Josh Reynolds, who works in technology sales and lives in American Fork, Utah, got the vaccine without telling his big family. Two weeks after a second shot, in mid-April, 29-year-old Reynolds brought his wife and younger brother, both vaccinated, and his 6-month-old daughter to New Jersey. They rented a car at the airport and arrived outside of their uncle’s house, whom they had not seen since before the pandemic.
“We lost our father two years ago, and we are always close to that particular uncle,” he said. “We chat every day and he’s like a big brother.”
“He hasn’t even met my daughter yet,” he added.
They waited for him to get home for 45 minutes, hid on the street, and rang the doorbell.
“The surprise was much better than I expected,” said Reynolds, who had imagined this moment many times before it happened. “My aunt is crying. My cousin ran over and took my daughter out of my hands. The puppy rushed to the front door. “
This is the year 2021, he captured the entire moment on his phone and shared it on Twitter.
“With such an absolutely horrible year everyone had to go through with a pandemic, there doesn’t seem to be an end point in sight,” he said. “To show people, ‘Look, we’ve been vaccinated, we can see our family again,’ I feel like the whole world needs to see this.”
Videos of people who are fully vaccinated to surprise their loved ones are causing a stir on social media. The clips lie somewhere between “Camera App” and the soldier, and show family members naturally laughing, crying, hugging, and embracing the fact that people they haven’t met in more than one years are there in the flesh.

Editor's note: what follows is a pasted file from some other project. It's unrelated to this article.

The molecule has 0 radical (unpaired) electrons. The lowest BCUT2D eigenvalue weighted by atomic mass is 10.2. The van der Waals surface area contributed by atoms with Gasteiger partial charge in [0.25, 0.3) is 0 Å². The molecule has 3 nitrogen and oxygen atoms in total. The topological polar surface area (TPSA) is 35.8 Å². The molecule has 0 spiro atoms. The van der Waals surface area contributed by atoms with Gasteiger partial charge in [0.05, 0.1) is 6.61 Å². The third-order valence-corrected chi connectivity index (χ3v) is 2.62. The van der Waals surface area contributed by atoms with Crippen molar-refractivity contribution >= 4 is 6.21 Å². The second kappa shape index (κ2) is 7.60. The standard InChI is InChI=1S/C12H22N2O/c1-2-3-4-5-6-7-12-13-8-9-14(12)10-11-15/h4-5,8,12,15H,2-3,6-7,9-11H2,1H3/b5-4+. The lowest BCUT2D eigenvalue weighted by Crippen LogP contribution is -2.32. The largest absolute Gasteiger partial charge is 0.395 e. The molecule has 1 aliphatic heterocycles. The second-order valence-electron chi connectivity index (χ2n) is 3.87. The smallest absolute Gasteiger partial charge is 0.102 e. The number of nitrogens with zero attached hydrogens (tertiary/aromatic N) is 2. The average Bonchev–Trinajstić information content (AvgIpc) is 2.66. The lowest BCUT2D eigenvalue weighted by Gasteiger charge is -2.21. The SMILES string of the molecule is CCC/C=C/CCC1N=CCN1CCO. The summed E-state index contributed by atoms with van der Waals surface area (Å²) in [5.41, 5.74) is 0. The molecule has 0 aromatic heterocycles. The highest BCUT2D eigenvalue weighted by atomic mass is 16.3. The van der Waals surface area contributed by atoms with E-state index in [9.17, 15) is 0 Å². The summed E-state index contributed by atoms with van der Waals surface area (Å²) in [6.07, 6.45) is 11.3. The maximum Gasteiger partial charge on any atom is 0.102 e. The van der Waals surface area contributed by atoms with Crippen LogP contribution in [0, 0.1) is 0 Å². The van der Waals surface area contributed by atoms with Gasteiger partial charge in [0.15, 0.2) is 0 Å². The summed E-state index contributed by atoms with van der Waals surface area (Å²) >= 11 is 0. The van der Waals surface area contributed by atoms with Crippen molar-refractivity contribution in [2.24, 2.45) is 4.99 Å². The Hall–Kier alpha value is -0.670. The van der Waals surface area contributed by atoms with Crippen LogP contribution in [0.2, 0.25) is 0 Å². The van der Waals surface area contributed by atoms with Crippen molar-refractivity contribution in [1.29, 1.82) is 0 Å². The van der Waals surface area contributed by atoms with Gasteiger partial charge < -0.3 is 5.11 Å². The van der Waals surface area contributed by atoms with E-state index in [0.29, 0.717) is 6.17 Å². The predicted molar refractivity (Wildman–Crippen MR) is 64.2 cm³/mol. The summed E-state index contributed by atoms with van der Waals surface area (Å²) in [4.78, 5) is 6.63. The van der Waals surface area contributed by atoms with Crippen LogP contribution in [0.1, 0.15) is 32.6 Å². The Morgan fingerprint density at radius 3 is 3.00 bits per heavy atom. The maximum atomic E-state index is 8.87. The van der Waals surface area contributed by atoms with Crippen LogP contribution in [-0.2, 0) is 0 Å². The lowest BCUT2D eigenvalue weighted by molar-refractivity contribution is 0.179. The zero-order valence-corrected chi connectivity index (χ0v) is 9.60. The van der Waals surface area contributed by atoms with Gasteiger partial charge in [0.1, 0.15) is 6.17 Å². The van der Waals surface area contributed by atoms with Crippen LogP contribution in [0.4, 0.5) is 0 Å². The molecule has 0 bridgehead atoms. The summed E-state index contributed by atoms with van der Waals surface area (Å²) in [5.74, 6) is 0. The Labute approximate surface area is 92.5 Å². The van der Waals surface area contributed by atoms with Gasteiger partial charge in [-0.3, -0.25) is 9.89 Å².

Everyone’s motive to post them is pure. Some want to share their happiness; others want to show the power of vaccines. These surprises need to work, and a friendly competition has even emerged.
“I don’t want to include a video of that video, because they are all very happy, but I selfishly think ours are the best,” said Mr. Reynolds. “My uncle played basketball in college. Seeing him rise off the ground at such a height and hearing his voice scream so high, it’s unbelievable. “
That morning Grant Tosterud, 26, a meteorologist in Albuquerque, was embarking on his surprise adventure, seeing another person on social media. “I don’t remember the specifics but this guy came into the house, and his parents were doing something inside and flipping it out,” he said. “That makes me more worried that my setup won’t work.”
He thought a lot about his plan. On the scheduled second day of his vaccination, he booked a plane ticket to Fargo, ND, where his mother lives. He arranged for a family friend to pick him up to the airport so he could knock on the door and completely let her off guard. “I know how much my mother misses me,” said Mr. Tosterud. “A surprise would mean a lot more and it would be a lot more fun than she expected me to come.”
Nothing went as planned. She was not at home so he waited 15 minutes on the porch. “Fortunately, the sun is already shining,” he said. Then, she walks upstairs, her bag in hand after running some errands. However, the moment was perfect.